The Quest for Quantum Gravity
Einstein’s field equations describes the flexible characteristics of space and time; how the very fabric space may stretch and bend in the presence of matter/energy. This flexibility of the space-time manifold is made apparent to us as the universal and familiar force of Gravitation. However, Einstein’s equations also predict that gravity in principle may, and must, become singular, or infinite, at its point of origin within the space-time manifold, forming the mysterious objects known as a black holes.
A black hole is normally thought of as a massive object (i.e. a star) which has collapsed under its own gravitational force, creating a “hole” in the space-time continuum; a gravitational well with infinite curvature. Such a curvature is theorized to produce zero volume with infinite density at its core, producing an entity known as a “singularity”.
In a singularity the known laws of physics breaks down as the normal parameters of three-dimensional space no longer holds. At this infinitesimal point of space and time mathematical quantities used to measure gravity increases to infinity, making concrete physics impossible to formulate. In much the same way as the infinite electromagnetic field fluctuations within the quantum vacuum must be renormalized to make sense, here too a quantification of an unlimited energy value is needed – namely the energy of the gravitational field. In simpler terms: to make appropriate and valid calculations for gravitational singularities in physics we need a functional description of Quantum Gravity, which brings us right back to the fundamental conflict between relativistic physics and quantum physics; a conflict arising from our inability to quantify the gravitational field.
Currently there are two fundamental yet completely incompatible theoretical frameworks within modern physics: the Standard model (of particle theory) and General relativity. General relativity describes the flexibility of space-time and the characteristics of gravitational fields at large macro-cosmic scales. It models the force of Gravity as a limitless, continuous field – a continuum – like a coordinate system in space and time.
The Standard Model, which is the overarching theory of particle physics, describes the natural forces that governs physics at sub-atomic scales; the force of electromagnetism and the interactions of elementary particles (particles mediating universal forces). Unlike General relativity, the Standard model describes how the universal force of electromagnetism is transmitted through discrete elementary particles, photons, which are discrete quanta of energy comparable to bits of information. Being subject to the laws of probability and uncertainty the quantum field cannot at all be understood as a function of coordinates, but rather through distribution of limited numbers at every point in space. The concept of continuous fields does not apply to the sub-atomic quantum world and it stands in sharp contrast to the defined particles and limited numbers of quantum physics.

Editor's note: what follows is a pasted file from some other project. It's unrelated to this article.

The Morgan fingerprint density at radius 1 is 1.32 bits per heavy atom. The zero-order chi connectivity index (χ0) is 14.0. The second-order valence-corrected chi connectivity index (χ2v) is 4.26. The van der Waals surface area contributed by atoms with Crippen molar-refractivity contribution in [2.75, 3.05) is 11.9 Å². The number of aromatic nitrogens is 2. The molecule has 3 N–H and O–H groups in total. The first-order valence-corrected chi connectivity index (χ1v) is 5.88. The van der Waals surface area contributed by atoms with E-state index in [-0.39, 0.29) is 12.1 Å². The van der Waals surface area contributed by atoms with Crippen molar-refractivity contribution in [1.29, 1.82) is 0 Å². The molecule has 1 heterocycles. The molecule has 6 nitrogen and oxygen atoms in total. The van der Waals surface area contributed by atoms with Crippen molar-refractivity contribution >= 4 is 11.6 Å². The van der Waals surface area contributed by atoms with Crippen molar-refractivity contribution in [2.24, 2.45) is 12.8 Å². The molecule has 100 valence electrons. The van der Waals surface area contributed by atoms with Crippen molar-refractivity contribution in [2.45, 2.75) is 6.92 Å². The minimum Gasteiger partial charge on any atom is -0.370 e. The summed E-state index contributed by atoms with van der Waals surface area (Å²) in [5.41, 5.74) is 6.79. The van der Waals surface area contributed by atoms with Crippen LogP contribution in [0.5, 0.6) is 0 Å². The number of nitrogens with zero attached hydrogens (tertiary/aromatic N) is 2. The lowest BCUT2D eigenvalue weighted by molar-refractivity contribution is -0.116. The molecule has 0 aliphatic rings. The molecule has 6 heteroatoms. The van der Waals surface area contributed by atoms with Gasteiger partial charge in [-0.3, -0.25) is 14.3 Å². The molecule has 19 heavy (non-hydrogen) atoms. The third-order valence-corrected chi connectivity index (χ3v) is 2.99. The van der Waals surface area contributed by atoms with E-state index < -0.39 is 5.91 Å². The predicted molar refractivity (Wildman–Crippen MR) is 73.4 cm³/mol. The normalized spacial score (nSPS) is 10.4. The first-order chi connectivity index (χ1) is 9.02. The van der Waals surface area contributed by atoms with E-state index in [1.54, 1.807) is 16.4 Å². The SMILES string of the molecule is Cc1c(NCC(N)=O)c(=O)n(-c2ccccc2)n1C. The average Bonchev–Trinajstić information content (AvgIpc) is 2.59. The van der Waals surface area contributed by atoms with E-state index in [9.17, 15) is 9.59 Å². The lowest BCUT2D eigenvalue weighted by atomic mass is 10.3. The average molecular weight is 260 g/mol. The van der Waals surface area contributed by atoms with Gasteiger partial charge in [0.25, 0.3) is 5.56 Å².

The Standard model is unable to describe why atoms have mass or the mechanics of how Gravity works on subatomic scales (which it supposedly doesn’t), where the gravitational field no longer can be understood as a smooth continuum. Electromagnetism, on the other hand, is elegantly described (algebraically) using limited numbers as a quantum field consisting of elementary particles that convey information from one point to another.
This is not the case with gravity: after years of searching, the “graviton” – the gravitational analogue of the photon – has not been found, and therefore we are not able to grasp the true source of mass in our universe.
Einstein’s equations tells us that mass and gravity are intimately intertwined, yet without a quantification of Gravity there is no mathematically valid way to calculate the interactions and relationship between atomic mass and Gravity itself. This problem is quite dramatic and it festers at the very heart of modern physics and cosmology, for if we do not understand where mass comes from neither can we know what atoms really are, or what matter really is. All theories will be affected by this fundamental lack of understanding. Consequently all theories will be similarly illuminated when our fragmented understanding is united…
The fractal holographic model unites these two perspectives through a quantified understanding of Gravity, which inevitably leads to a holographic understanding of mass. The model proposes that the vacuum density within an atomic nucleus in effect makes it a microscopic black hole, and by using limited numbers based on renormalized values for the vacuum density (Planck Spherical Units) it reveals the source of atomic mass to be a direct function of fluctuations within the quantum vacuum itself. With this we may arrive at a comprehensive, unified understanding of mass, gravity and electromagnetism in our universe. An understanding wherein the “fundamental particle” is no particle at all, but holographic information arising from a potentially infinite energy field.
June 15, 2017